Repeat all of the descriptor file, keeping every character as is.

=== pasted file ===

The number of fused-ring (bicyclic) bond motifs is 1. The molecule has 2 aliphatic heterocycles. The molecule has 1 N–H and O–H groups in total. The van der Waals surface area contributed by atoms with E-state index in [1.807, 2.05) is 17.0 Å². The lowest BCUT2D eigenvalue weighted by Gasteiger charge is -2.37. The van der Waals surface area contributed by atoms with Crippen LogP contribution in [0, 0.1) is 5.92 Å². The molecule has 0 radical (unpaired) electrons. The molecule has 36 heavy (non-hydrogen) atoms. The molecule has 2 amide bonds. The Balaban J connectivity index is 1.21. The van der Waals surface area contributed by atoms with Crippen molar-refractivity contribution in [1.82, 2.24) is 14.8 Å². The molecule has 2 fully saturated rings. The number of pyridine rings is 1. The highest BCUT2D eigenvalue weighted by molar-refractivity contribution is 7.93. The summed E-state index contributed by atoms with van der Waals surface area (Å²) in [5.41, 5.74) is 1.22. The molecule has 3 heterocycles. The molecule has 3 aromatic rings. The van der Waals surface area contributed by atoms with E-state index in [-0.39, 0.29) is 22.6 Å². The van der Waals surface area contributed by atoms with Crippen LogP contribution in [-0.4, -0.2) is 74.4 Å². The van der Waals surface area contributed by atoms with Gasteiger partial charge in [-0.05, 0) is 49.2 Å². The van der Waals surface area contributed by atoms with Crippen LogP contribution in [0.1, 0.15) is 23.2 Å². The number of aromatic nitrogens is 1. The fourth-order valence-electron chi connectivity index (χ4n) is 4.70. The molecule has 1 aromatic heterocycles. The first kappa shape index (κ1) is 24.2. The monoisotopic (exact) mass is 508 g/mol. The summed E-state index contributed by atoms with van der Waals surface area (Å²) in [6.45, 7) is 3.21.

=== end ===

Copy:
The number of fused-ring (bicyclic) bond motifs is 1. The molecule has 2 aliphatic heterocycles. The molecule has 1 N–H and O–H groups in total. The van der Waals surface area contributed by atoms with E-state index in [1.807, 2.05) is 17.0 Å². The lowest BCUT2D eigenvalue weighted by Gasteiger charge is -2.37. The van der Waals surface area contributed by atoms with Crippen LogP contribution in [0, 0.1) is 5.92 Å². The molecule has 0 radical (unpaired) electrons. The molecule has 36 heavy (non-hydrogen) atoms. The molecule has 2 amide bonds. The Balaban J connectivity index is 1.21. The van der Waals surface area contributed by atoms with Crippen molar-refractivity contribution in [1.82, 2.24) is 14.8 Å². The molecule has 2 fully saturated rings. The number of pyridine rings is 1. The highest BCUT2D eigenvalue weighted by molar-refractivity contribution is 7.93. The summed E-state index contributed by atoms with van der Waals surface area (Å²) in [5.41, 5.74) is 1.22. The molecule has 3 heterocycles. The molecule has 3 aromatic rings. The van der Waals surface area contributed by atoms with E-state index in [-0.39, 0.29) is 22.6 Å². The van der Waals surface area contributed by atoms with Crippen LogP contribution in [-0.4, -0.2) is 74.4 Å². The van der Waals surface area contributed by atoms with Gasteiger partial charge in [-0.05, 0) is 49.2 Å². The van der Waals surface area contributed by atoms with Crippen LogP contribution in [0.1, 0.15) is 23.2 Å². The number of aromatic nitrogens is 1. The fourth-order valence-electron chi connectivity index (χ4n) is 4.70. The molecule has 1 aromatic heterocycles. The first kappa shape index (κ1) is 24.2. The monoisotopic (exact) mass is 508 g/mol. The summed E-state index contributed by atoms with van der Waals surface area (Å²) in [6.45, 7) is 3.21.